Documentary filmmaker and photographer
Protests and people’s right to publicly object have been a subject of great concern in the UK over the last few years. From the police’s treatment of women during the Sarah Everard vigil to legal amendments that will make it more difficult to protest, it’s a subject of great concern and one that’s close to the heart of Jeremy Jeffs.
In his new book, We Do Not Consent, which contains 43 impactful black and white photographs spread across 90 pages, Jeremy has conducted an in-depth look at London protests during the various lockdowns between 2020 and 2021. Through his candid images, Jeremy examines the use of police power, the behaviour of sometimes angry crowds, and the tactics the police use to control them.
Described by the publisher as initially a “cry of defiance” from anti-lockdown protesters who were confronted with a heavy-handed and often violent response from the police, We Do Not Consent has since evolved into a broader look at the authoritarian methods used by law enforcement officers.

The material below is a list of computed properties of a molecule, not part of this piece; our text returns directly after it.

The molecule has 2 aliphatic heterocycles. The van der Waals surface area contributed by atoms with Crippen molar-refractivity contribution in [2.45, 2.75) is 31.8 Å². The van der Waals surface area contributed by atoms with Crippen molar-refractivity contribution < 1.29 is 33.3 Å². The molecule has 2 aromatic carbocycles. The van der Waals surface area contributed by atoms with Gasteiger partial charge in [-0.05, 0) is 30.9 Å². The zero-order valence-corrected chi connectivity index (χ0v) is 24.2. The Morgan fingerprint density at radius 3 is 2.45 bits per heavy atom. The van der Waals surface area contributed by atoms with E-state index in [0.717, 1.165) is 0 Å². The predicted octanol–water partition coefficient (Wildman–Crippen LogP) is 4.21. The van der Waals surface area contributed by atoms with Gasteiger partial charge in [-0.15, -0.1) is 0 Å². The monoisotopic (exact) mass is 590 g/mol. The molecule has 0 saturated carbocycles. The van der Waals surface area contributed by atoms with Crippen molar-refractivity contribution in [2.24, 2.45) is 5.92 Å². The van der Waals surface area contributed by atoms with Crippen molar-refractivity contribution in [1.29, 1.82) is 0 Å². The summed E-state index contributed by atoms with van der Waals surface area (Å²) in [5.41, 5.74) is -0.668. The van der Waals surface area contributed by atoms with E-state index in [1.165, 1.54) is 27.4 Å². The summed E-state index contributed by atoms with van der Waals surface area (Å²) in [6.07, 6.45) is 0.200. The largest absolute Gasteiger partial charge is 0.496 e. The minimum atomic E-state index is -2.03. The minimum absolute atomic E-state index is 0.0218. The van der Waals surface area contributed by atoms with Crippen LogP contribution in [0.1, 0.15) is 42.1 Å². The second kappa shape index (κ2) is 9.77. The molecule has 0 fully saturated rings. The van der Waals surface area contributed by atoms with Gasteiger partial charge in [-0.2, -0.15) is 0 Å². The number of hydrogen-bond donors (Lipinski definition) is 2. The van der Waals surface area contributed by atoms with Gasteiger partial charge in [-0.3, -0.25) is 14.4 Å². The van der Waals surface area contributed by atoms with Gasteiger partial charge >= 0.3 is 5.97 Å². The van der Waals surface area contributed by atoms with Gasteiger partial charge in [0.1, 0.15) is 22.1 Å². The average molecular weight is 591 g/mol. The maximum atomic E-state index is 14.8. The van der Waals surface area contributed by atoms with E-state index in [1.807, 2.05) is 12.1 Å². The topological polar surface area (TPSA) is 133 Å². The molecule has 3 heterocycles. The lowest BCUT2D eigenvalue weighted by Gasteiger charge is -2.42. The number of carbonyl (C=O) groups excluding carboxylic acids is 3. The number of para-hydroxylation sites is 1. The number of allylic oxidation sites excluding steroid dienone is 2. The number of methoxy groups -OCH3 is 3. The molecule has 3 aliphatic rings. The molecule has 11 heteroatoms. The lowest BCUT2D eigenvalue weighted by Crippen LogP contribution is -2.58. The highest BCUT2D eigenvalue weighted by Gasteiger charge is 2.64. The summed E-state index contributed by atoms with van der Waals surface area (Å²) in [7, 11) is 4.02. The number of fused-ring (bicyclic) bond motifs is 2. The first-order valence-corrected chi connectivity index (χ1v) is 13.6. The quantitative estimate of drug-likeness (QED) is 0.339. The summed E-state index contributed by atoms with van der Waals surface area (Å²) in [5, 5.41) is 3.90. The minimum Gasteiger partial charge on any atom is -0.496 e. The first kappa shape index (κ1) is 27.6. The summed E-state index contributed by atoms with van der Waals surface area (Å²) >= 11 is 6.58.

Jeremy says: “Between May 2020 and May 2021, I took photographs of more than 27 demonstrations across London. On some days, I photographed at more than one demonstration, moving between two or three merging events, making it hard to be precise about the number photographed.
“Whilst many protests were against the imposition of Covid measures, many more were focused on issues such as climate change, Palestine, food standards and the right to protest itself.”
He adds: “Nearly all of these took place under the special police powers and restriction of movement that had been introduced during the pandemic. And nearly all of them would be severely affected by the Police, Crime, Sentencing and Courts Bill that is currently before Parliament, which proposes, among other things, to criminalise protesters causing a disruption, for example, by being noisy or blocking a road.”
Limited to 100 editions, We Do Not Consent is available to